Statistics Canada has just published its Age and Sex data from the 2006 Census. You can search the tables here.
There aren’t a lot of surprises. Atlantic Canada is older than the rest of Canada – following a continuing trend.
I am surprised at how old Moncton is. I had some hope that the call centre industry would have moderated this somewhat. There are only six CMAs that have a lower percentage of population under the age of 15. We do know that a lot of older folks are moving to Moncton for health care. This is proof. By the way, I don’t have an age bias (I am not getting any younger myself). However, I think a dropping youth population can have ripple effects.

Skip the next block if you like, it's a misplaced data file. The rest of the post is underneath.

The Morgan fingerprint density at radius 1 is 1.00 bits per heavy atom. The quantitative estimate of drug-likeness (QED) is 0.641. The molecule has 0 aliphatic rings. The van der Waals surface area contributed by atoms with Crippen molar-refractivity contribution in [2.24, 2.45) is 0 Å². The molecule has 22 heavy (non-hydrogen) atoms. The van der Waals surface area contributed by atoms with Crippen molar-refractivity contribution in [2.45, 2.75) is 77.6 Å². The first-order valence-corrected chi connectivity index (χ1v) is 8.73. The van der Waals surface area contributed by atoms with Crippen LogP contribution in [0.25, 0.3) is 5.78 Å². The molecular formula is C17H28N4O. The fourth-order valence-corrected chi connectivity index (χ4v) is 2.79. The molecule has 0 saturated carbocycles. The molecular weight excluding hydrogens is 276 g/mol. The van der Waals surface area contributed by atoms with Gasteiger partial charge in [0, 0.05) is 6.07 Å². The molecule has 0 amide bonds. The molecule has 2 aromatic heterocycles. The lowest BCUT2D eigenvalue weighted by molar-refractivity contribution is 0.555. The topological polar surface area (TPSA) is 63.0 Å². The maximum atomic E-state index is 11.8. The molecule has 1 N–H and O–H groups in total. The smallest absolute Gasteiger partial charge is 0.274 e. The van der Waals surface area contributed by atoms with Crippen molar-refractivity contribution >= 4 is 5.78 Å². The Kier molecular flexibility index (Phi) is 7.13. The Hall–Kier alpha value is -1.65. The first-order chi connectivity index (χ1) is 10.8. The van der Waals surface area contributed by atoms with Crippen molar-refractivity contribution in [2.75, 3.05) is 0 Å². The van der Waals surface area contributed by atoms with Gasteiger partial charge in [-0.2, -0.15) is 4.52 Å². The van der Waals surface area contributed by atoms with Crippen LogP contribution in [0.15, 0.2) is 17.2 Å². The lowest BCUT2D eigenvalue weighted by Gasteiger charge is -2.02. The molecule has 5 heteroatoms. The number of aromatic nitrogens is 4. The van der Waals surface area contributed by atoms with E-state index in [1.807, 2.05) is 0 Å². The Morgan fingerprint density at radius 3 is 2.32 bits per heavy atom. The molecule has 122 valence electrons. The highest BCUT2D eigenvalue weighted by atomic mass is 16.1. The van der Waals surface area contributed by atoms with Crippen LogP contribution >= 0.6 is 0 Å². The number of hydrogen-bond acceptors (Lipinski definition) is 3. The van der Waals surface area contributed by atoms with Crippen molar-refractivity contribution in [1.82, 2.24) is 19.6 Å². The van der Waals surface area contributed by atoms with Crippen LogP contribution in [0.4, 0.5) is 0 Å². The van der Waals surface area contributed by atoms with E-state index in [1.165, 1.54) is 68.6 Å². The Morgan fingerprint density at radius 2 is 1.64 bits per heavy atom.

This chart is sobering. In 1966 – just a little over 40 years ago, New Brunswick had the second lowest median age in the population. Now, we have the third highest. In just the past 20 years, the median age in New Brunswick has increased faster than all provinces except Newfoundland (see the chart).
Part of self-sufficiency must be a sustainable population. The driver of a sustainable population (including a youth population) is a strong economy. Just look at Alberta if you don’t believe me.
P.S. – There is one segment of the population that is growing.